Llandudno is full of amusements, like a pier with an arcade where you can throw away all your money. The first night we saw a truck arrive with a little teacup ride on the back, in preparation for the arrival of all the Easter tourists. There are shops selling rock (which is in fact candy) and naughty postcards and scarves with Welsh dragons on. We went back the next night and put some 2p pieces in this machine, occasionally getting the piles to fall over the edge. "Jackpot," we cry, collecting 40p after putting in a pound or so! We did manage to leave with "winnings" in the kids' pockets, and a good time was had by all.
The next day, which must be day 3, we went up the Orme, a big lump of limestone at the end of town. It's quite a hike, but you can take a tram up the steep hill. We saw the famous goats from down below, but didn't run into any up top.
Before setting off, we got ourselves a new kite, since when you are on top of a lump of limestone, you must have a kite. This kite was a batwing, made of plastic, and cost even less than the ill-fated Thomas kite. Lucky, coz it didn't last a second! The string was attached, the kite was poised to go, the wind came and ripped the keel right off that darn kite. We managed to catch all the pieces and the kite will reappear later in our story.
After looking around at the top, we headed for the Bronze Age copper mine. Elaine was very brave and trekked through the teeny little underground tunnels, even though it was pretty scary. Lucky we had hard hats, since we adults each bonked our heads more than once. The story of this mine is quite cool. Tons (literally) of Victorian tailings were removed with large diggers when someone thought they would beautify the area, and the miles of ancient tunnels and shafts were found. They had thought the old workings were Roman, but had to rethink when they found tools made of antlers and stone in the mines. My kids like to recall the sign that said that lots of the tunnels were worked by 5- and 6-year-olds. Pretty keen-oh. We had a cuppa tea and bought some pretty rocks in the gift shop.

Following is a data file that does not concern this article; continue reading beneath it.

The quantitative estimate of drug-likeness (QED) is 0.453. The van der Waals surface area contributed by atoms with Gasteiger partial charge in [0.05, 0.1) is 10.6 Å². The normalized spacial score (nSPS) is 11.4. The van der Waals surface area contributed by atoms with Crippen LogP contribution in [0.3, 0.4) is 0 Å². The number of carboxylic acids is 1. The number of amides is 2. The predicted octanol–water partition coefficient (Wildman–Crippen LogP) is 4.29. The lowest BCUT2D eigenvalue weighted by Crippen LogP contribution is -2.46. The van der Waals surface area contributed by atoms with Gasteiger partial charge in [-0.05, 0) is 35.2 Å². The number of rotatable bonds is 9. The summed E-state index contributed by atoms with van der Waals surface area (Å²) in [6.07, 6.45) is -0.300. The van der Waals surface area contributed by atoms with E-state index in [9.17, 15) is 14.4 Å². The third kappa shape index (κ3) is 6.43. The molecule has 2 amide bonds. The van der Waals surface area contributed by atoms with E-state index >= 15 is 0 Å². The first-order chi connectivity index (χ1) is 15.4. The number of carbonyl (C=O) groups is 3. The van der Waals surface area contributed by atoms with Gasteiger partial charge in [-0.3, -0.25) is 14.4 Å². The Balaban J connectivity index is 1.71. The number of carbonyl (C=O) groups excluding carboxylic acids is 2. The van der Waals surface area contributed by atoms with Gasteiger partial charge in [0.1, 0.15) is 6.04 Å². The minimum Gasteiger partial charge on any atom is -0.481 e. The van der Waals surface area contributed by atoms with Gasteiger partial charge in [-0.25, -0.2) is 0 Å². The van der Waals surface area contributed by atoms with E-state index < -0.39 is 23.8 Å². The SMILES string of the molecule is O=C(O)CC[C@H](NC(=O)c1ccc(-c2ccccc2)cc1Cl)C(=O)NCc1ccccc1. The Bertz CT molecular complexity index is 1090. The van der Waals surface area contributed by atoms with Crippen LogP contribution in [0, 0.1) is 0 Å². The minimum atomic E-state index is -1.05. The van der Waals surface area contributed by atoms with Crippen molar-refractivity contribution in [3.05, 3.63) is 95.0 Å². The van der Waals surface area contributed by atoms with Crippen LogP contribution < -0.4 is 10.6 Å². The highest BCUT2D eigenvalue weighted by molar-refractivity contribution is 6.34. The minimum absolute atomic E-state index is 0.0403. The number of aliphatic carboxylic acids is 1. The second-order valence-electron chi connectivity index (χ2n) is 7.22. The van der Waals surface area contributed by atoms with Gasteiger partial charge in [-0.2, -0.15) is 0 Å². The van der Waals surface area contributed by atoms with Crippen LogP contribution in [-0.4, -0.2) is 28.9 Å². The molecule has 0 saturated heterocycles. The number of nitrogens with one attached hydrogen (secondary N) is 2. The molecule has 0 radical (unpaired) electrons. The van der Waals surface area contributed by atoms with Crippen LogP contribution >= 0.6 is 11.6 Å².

Back down at sea level, we discovered the other beach! Llandudno is on a little isthmus, with the posher beach on one side and the rocky beach on the other. Over the years, people have piled up the white rocks (bits of the Great Orme, one imagines) into circular fort-like things. Arthur loves a fort, and found wood to make a seat, piled up more rocks to keep the wind out and generally enjoyed the engineering and lugging of heavy objects.
Finally we said farewell to Llandudno and headed off to Harlech on the west coast. Since tomorrow the kids are in school and I won't have to fight with them for computer time, I'll finish my story then! I shall leave you now with another Llandudno pillar box, this time a Victorian number with complementary red Mini.
PS. Results of the spiky-thing contest to be announced shortly!